Black Flag Boricuas
About the BookThis pathbreaking study examines the radical Left in Puerto Rico from the final years of Spanish colonial rule into the 1920s. Positioning Puerto Rico within the context of a regional anarchist network that stretched from Puerto Rico and Cuba to Tampa, Florida, and New York City, Kirwin R. Shaffer illustrates how anarchists linked their struggle to the broader international anarchist struggles against religion, governments, and industrial capitalism. Their groups, plays, fiction, speeches, and press accounts--as well as the newspapers that they published--were central in helping to develop an anarchist vision for Puerto Ricans at a time when the island was a political no-man's-land, neither an official U.S. colony or state nor an independent country.
Exploring the rise of artisan and worker-based centers to develop class consciousness, Shaffer follows the island's anarchists as they cautiously joined the AFL-linked Federación Libre de Trabajadores, the largest labor organization in Puerto Rico. Critiquing the union from within, anarchists worked with reformers while continuing to pursue a more radical agenda achieved by direct action rather than parliamentary politics. Shaffer also traces anarchists' alliances with freethinkers seeking to reform education, progressive factions engaged in attacking the Church and organized religion, and the emerging Socialist movement on the island in the 1910s.
The most successful anarchist organization to emerge in Puerto Rico--the Bayamón Bloc--founded El Comunista, the longest-running, most financially successful anarchist newspaper in the island's history. Stridently attacking U.S. militarism and interventionism in the Caribbean Basin, the newspaper found growing distribution throughout and financial backing from Spanish-speaking anarchist groups in the United States. Shaffer demonstrates how the U.S. government targeted the Bayamón anarchists during the Red Scare and forced the closure of their newspaper in 1921, effectively unraveling the anarchist movement on the island.
About the AuthorKirwin R. Shaffer is a professor of Latin American studies at Penn State University Berks College. He is the author of Anarchist Cuba: Countercultural Politics in the Early Twentieth Century and Anarchists of the Caribbean: Countercultural Politics and Transnational Networks in the Age of US Expansion.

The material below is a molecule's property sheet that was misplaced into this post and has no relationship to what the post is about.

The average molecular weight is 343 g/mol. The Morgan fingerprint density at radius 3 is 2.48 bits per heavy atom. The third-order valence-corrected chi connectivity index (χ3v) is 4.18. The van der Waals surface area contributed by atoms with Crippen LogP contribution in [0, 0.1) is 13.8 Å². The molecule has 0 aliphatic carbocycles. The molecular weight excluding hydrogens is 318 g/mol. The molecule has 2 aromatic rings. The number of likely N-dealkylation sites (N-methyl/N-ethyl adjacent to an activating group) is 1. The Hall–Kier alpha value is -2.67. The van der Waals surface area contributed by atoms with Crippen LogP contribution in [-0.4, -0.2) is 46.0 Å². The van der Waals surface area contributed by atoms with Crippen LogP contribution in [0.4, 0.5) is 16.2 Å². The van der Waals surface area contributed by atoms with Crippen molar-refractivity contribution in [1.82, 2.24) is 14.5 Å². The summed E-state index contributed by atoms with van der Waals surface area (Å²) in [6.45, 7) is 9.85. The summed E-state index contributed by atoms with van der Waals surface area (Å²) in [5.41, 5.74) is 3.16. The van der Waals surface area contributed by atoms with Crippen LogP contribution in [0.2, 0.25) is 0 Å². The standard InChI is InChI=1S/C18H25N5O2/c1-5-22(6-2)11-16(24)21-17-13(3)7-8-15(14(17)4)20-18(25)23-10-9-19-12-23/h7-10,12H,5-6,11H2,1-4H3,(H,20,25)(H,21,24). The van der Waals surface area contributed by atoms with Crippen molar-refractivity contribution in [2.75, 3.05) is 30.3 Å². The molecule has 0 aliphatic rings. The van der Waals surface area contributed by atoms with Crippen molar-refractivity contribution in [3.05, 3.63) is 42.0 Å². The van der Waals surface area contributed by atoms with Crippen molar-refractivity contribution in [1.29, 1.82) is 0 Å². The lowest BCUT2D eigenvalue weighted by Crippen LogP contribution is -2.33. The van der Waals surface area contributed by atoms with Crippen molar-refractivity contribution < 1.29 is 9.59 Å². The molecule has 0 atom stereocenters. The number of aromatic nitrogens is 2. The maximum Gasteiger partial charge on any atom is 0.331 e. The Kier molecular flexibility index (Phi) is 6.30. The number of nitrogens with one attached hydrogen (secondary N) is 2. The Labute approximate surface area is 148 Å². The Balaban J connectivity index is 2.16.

Reviews“This is a splendid book, elegantly edited, which positions Kirwin Shaffer as an essential reference in the history of the Spanish-speaking anarchist movement of the Caribbean.”--International Review of Social History
"Shaffer's elegant narrative eloquently brings to life a rigorous archival research not only from Puerto Rico but also from international archives in the Netherlands, Cuba, and the United States."--Caribbean Studies
"An important contribution to the historiography of labor, radicalism, and political culture in Puerto Rico, with important implications for our understanding of the broader history of radicalism in the Spanish-speaking Caribbean and within Cuban and Puerto Rican diasporas. . . . This was a clearly written and engaging book that could be assigned as course reading or suggested to advanced undergraduates and graduate students interested in radicalism in the early twentieth-century Caribbean and its diaspora."--Journal of American Ethnic History
"An outstanding product of years of research in archives from Amsterdam to San Juan, and from Havana to New York. Black Flag offers a groundbreaking study of the brief but significant heyday of anarchism in Puerto Rico. . . . No other work in the English language to date brings back the legacy of the Puerto Rican anarchist experience as does Black Flag Boricuas.--Against the Current
"Black Flag Boricuas sheds a great deal of light on the anarchist movement in Puerto Rico, a little-studied topic with implications in important debates on religion, education, colonialism, nationalism, and labor. This overall picture of an intellectually dynamic movement will be of interest to scholars interested in anarchism and Latin America."--Mark Leier, author of Bakunin: The Creative Passion: A Biography